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The lovely Danish boy is blest,
And happy in his flowery cove:

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From bloody deeds his thoughts are far;
And yet he warbles songs of war,
That seem like songs of love,
For calm and gentle is his mien;
Like a dead boy he is serene.

William Wordsworth.

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CCXVIII

ON REVISITING THE BANKS OF THE WYE.

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Five years have passed ; five summers, with the length
Of five long winters! and again I hear
These waters, rolling from their mountain springs
With a soft inland murmur.-Once again
Do I behold these steep and lofty cliffs,

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Which on a wild secluded scene impress
Thoughts of more deep seclusion; and connect
The landscape with the quiet of the sky.
The day is come when I again repose
Here, under this dark sycamore, and view
These plots of cottage ground, these orchard tufts,
Which, at this season, with their unripe fruits,
Are clad in one green hue, and lose hemselves
Mid groves and copses. Once again I see
These hedge-rows, hardly hedge-rows, little lines 15
Of sportive wood run wild ; these pastoral farms
Green to the very door; and wreaths of smoke
Sent up, in silence, from among the trees
With some uncertain nocice, as might seem,
Of vagrant dwellers in the houseless woods,
Or of some hermit's cave, where by his fire
The hermit sits alone.

These beauteous forms

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Through a long absence have not been to me
As is a landscape to a blind man's eye:
But oft, in lonely rooms, and 'mid the din
Of towns and cities, I have owed to them,
In hours of weariness, sensations sweet,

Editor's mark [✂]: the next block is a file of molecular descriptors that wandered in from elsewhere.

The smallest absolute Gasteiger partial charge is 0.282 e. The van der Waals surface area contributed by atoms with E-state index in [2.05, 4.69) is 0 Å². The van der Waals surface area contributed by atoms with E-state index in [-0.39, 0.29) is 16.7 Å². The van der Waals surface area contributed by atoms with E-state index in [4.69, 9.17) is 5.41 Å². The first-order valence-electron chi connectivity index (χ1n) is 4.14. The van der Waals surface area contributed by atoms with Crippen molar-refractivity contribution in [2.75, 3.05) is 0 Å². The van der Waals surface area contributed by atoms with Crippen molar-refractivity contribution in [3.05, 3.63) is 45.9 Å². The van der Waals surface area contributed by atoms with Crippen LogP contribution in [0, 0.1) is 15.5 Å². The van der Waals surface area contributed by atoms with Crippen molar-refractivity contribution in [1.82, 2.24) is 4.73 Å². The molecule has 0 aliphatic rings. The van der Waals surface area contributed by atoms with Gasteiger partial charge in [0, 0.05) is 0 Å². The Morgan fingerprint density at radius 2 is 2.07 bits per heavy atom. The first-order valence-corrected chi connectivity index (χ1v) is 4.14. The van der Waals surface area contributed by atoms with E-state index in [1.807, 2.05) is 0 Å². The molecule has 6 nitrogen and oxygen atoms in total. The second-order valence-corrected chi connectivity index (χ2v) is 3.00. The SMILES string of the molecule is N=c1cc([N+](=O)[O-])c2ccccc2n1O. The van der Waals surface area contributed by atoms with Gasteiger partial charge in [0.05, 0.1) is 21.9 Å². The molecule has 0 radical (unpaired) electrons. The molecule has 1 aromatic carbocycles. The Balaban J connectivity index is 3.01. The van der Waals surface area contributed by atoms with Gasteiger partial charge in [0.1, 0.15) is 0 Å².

Felt in the blood, and felt along the heart;
And passing even into my purer mind
With tranquil restoration :-feelings too
Of unremembered pleasure : such, perhaps,
As have no slight or trivial influence
On that best portion of a good man's life,
His little, nameless, unremembered acts
Of kindness and of love. Nor less, I trust,
To them I may have owed another gift,
Of aspect more sublime; that blessèd mood,
In which the burthen of the mystery,
In which the heavy and the weary weight
Of all this unintelligible world,
Is lightened :---that serene and blessèd mood,
In which the affections gently lead us on,-
Until, the breath of this corporcal frame,
And even the motion of our human blood,
Almost suspended, we are laid asleep
In body, and become a living soul:
While with an eye made quiet by the power
Of harmony, and the deep power of joy,
We see into the life of things.

If this
Be but a vain belief, yet, oh! how oft,
In darkness, and amid the many shapes
Of joyless daylight; when the fretful stir
Unprofitable, and the fever of the world,
Have hung upon the beatings of my heart,
How oft, in spirit, have I turned to thee,
O sylvan Wye! thou wanderer through the woods,
How often has my spirit turned to thee!

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And now, with gleains of half-extinguished thought, 60 With many recognitions dim and faint, And somewhat of a sad perplexity, The picture of the mind revives again : While here I stand, not only with the sense Of present pleasure, but with pleasing thoughts That in this moment there is life and food For future years. And so I dare to hope, Though changed, no doubt, from what I was when first I came among these hills; when like a roe I bounded o'er the mountains, by the sides Of the deep rivers, and the lonely streams, Wherever Nature led : more like a man Flying from something that he dreads, than one Who sought the thing he loved. For Naiure then (The coarser pleasures of my boyish days,